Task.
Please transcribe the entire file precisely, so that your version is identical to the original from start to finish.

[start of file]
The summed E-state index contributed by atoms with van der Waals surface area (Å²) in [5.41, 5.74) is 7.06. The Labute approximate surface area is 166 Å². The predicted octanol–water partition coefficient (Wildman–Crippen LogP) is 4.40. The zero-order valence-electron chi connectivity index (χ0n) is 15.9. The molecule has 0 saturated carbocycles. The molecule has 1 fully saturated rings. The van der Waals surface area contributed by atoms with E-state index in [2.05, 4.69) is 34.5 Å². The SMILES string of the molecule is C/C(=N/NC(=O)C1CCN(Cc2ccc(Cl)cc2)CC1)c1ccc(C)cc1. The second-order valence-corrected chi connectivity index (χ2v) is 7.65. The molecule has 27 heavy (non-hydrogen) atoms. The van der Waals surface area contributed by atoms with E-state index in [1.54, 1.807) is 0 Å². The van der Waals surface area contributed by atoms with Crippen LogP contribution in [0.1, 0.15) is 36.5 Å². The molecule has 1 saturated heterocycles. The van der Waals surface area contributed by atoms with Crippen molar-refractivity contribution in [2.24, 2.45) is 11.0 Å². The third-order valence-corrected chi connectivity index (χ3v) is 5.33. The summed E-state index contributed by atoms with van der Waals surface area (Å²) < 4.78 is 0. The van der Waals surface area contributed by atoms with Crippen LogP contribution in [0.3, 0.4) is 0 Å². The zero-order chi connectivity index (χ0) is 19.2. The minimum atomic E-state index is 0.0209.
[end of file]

The summed E-state index contributed by atoms with van der Waals surface area (Å²) in [5.41, 5.74) is 7.06. The Labute approximate surface area is 166 Å². The predicted octanol–water partition coefficient (Wildman–Crippen LogP) is 4.40. The zero-order valence-electron chi connectivity index (χ0n) is 15.9. The molecule has 0 saturated carbocycles. The molecule has 1 fully saturated rings. The van der Waals surface area contributed by atoms with E-state index in [2.05, 4.69) is 34.5 Å². The SMILES string of the molecule is C/C(=N/NC(=O)C1CCN(Cc2ccc(Cl)cc2)CC1)c1ccc(C)cc1. The second-order valence-corrected chi connectivity index (χ2v) is 7.65. The molecule has 27 heavy (non-hydrogen) atoms. The van der Waals surface area contributed by atoms with E-state index in [1.54, 1.807) is 0 Å². The van der Waals surface area contributed by atoms with Crippen LogP contribution in [0.1, 0.15) is 36.5 Å². The molecule has 1 saturated heterocycles. The van der Waals surface area contributed by atoms with Crippen molar-refractivity contribution in [2.24, 2.45) is 11.0 Å². The third-order valence-corrected chi connectivity index (χ3v) is 5.33. The summed E-state index contributed by atoms with van der Waals surface area (Å²) < 4.78 is 0. The van der Waals surface area contributed by atoms with Crippen LogP contribution in [0.3, 0.4) is 0 Å². The zero-order chi connectivity index (χ0) is 19.2. The minimum atomic E-state index is 0.0209.